I’m a trans man in a country where self-ID is a reality. The sky hasn’t fallen in

On the left is a picture of Ruadhán Ó Críodáin, a trans man, wearing a cap and a white t-shirt outdoors in a sunny location. On the right, Ruadhán is pictured outside a Dublin restaurant holding his Gender Recognition Certificate (GRC) application.

One day in December, Ruadhán Ó Críodáin applied for a gender recognition certificate (GRC) over noodles in a Dublin restaurant. Eight days later, it arrived.

That’s because in Ireland trans people can self-declare their own gender under the Gender Recognition Act 2015. There’s no need for a medical diagnosis or doctor’s reports, nor is there a panel of experts who get to decide if you are who you say you are.

Instead, trans people simply fill out a form, have it witnessed by a solicitor or another official, send it to the government, and wait to receive their GRC in the post.

“It was pretty simple for me,” Ruadhán tells PinkNews. “I was very fortunate in that I have a friend who works as a solicitor who was willing to come and witness it for me, for free. She witnessed and signed the document, but also – helpfully – walked me through it so I knew exactly what to fill out and where, and so that I understood everything on the form.” 

Self-ID, as it’s often known, has been a quiet, everyday reality for trans people in Ireland for more than seven years. And as Ruadhán points out, “the sky hasn’t fallen in”.

None of the baseless fearmongering pushed by those who describe themselves as “gender critical” has come to pass. Instead, all self-ID has done is make the legal system a little bit more compassionate.

You may like to watch

Ruadhán Ó Críodáin, executive director of ShoutOut, an Irish LGBTQ+ charity. He is pictured wearing a green shirt and a black t-shirt with a gold chain around his neck. he is standing against a dark red background.
Ruadhán Ó Críodáin, executive director of ShoutOut, an Irish LGBTQ+ charity. (Supplied)

Living in a country with a simplified gender recognition process means “nothing and everything all at once” to Ruadhán. The whole thing was “a bit of an afterthought” to him when compared to the more complicated aspects of transitioning, such as coming out and navigating Ireland’s “mess” of a healthcare system.

But it’s also true that having self-ID was exactly the reason getting a GRC wasn’t much of a concern – he knew it would be straightforward.

“It was pretty emotional when the certificate came in the post. It felt like a huge relief,” he says.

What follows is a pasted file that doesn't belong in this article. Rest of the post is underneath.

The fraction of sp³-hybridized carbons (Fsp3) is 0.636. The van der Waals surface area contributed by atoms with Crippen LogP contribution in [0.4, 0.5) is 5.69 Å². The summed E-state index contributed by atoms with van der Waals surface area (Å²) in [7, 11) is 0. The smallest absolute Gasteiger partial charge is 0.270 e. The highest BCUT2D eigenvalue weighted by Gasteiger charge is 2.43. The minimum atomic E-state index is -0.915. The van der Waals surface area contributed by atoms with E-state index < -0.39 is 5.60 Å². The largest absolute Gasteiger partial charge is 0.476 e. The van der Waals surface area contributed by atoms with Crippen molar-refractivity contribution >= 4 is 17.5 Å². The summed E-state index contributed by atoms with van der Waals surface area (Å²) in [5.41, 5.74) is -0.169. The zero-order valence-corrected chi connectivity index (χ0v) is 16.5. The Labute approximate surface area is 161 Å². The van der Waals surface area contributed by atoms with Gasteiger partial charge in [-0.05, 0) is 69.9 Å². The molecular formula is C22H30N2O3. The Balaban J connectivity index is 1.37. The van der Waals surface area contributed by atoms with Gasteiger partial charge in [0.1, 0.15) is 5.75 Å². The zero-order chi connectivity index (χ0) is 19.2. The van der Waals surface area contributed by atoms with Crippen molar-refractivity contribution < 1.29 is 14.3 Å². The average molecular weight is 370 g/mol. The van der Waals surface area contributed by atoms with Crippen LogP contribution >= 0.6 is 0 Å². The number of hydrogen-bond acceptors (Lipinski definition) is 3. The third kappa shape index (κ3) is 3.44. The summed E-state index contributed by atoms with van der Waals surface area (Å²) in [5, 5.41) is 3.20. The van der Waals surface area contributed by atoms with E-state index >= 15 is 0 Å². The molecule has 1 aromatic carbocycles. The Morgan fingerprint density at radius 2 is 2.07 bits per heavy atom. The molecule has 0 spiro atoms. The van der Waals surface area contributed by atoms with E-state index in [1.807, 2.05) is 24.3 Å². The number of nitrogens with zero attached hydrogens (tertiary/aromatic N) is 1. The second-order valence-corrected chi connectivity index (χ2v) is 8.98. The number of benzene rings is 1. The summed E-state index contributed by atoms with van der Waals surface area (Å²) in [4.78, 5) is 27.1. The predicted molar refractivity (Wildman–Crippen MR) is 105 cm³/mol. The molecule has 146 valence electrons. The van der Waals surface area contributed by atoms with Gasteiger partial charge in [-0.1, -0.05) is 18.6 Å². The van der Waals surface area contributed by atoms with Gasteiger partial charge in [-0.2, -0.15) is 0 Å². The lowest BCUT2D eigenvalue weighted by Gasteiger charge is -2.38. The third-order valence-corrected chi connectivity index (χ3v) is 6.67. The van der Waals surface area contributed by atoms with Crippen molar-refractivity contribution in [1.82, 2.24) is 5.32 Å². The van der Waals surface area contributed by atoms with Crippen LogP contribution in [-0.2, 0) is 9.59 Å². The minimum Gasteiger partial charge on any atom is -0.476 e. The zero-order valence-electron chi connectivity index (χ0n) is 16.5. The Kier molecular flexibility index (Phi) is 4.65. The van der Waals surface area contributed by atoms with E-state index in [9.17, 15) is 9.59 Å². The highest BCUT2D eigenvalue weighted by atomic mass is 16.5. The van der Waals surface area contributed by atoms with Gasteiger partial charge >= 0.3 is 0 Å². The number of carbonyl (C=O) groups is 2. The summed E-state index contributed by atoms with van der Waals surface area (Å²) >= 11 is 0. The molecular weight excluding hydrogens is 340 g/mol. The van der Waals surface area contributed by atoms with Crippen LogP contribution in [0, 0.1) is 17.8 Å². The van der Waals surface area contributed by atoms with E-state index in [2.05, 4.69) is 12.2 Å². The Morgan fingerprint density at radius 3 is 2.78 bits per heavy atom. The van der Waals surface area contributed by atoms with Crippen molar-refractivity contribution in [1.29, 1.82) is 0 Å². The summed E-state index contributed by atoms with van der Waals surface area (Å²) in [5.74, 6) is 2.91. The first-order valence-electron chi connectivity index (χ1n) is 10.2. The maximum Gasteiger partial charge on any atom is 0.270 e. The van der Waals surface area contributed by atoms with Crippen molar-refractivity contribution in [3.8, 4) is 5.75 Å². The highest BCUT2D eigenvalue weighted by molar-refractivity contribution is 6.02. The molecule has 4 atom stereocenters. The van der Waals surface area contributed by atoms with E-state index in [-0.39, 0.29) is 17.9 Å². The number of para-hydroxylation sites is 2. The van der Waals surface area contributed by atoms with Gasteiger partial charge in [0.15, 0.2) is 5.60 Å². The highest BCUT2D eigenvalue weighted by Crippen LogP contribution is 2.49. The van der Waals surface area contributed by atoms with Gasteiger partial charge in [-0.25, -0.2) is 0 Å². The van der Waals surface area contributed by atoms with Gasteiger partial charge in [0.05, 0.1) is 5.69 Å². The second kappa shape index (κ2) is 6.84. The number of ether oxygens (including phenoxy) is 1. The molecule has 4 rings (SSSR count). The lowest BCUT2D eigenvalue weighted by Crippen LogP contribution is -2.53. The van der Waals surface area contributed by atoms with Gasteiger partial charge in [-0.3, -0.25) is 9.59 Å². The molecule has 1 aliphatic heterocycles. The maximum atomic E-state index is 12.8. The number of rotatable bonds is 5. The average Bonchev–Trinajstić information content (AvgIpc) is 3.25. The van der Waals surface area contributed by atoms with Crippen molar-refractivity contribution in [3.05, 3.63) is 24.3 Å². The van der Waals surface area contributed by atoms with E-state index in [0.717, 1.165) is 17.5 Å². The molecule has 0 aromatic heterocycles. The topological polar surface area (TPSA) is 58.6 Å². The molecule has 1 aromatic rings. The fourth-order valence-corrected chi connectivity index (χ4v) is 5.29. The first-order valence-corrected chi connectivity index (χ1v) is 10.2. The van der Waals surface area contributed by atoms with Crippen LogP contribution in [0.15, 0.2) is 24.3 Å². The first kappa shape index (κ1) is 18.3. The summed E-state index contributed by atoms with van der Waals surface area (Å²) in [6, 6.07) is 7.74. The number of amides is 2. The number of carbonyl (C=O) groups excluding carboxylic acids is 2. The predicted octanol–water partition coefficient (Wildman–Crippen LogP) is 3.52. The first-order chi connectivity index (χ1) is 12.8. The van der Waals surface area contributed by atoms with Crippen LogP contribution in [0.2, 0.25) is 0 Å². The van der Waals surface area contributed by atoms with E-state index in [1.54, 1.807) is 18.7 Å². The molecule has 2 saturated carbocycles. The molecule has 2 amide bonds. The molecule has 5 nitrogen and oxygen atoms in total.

“I’m really grateful to live in a country where it is so easy, and I know it’s all thanks to the long, lonely battle of Dr Lydia Foy [a trans woman who fought for 20 years for the legislation] and her fellow activists.

“We’d be tempted to pat ourselves on the back for that here in Ireland but Dr Foy fought 23 years for this legislation. Every trans person here who gets a GRC only has one thanks to her.”

UK gender recognition process is ‘paternalistic and unfair’

Still, Ruadhán knows how lucky he is when he looks at the UK, where anti-trans figures often baselessly claim introducing self-identification would put women and girls in danger.

The culture war reached a fever pitch in December when the Scottish government passed its own reforms to the Gender Recognition Act to ensure trans Scots could self-declare their own gender.

The UK government swiftly invoked Section 35 of the Scotland Act to stop the bill going for royal assent. Nicola Sturgeon has vowed to challenge the decision in court, and the row seems certain to fuel the devolution movement.

Scotland's first minister Nicola Sturgeon wears a blue jacket as she stands at a podium during a press conference
First minister Nicola Sturgeon vowed to fight back after the UK government decided to block Scotland’s gender reform bill from becoming law. (Getty)

Watching on from Ireland, Ruadhán can’t help but feel angry. 

“I’m devastated to see the UK government has decided to block it. It’s infuriating on a political level to see the UK government interfere with Scottish political autonomy for a bill which would affect such a tiny community, and to further fan the flames on this ridiculous debate,” he says.

Ruadhán adds: “The current process for getting a GRC in the UK is brutally paternalistic and unfair.

“Why should a panel of strangers decide if you deserve a GRC or not? Why make someone go through two years of social transition before being eligible? Why is a diagnosis of gender dysphoria or proof of surgery needed? 

“Trans people are the authorities in our own gender. We know who we are. Transition is already difficult enough without adding further barriers. And crucially, being trans isn’t an illness.”

Ruadhán Ó Críodáin with a giant "R" balloon in a bar.
Ruadhán Ó Críodáin with a giant “R” balloon. (Supplied)

Self-ID should be seen as a basic human right – Ruadhán just wishes all trans people were trusted to know who they are.

“I’m grateful for my GRC, and how easy it was to obtain, but I’m also entitled to it.

“No politician, no legislator, no change in public opinion, can take it away from me. This is who I am, and I shouldn’t be expected to live any other way.”

Please login or register to comment on this story.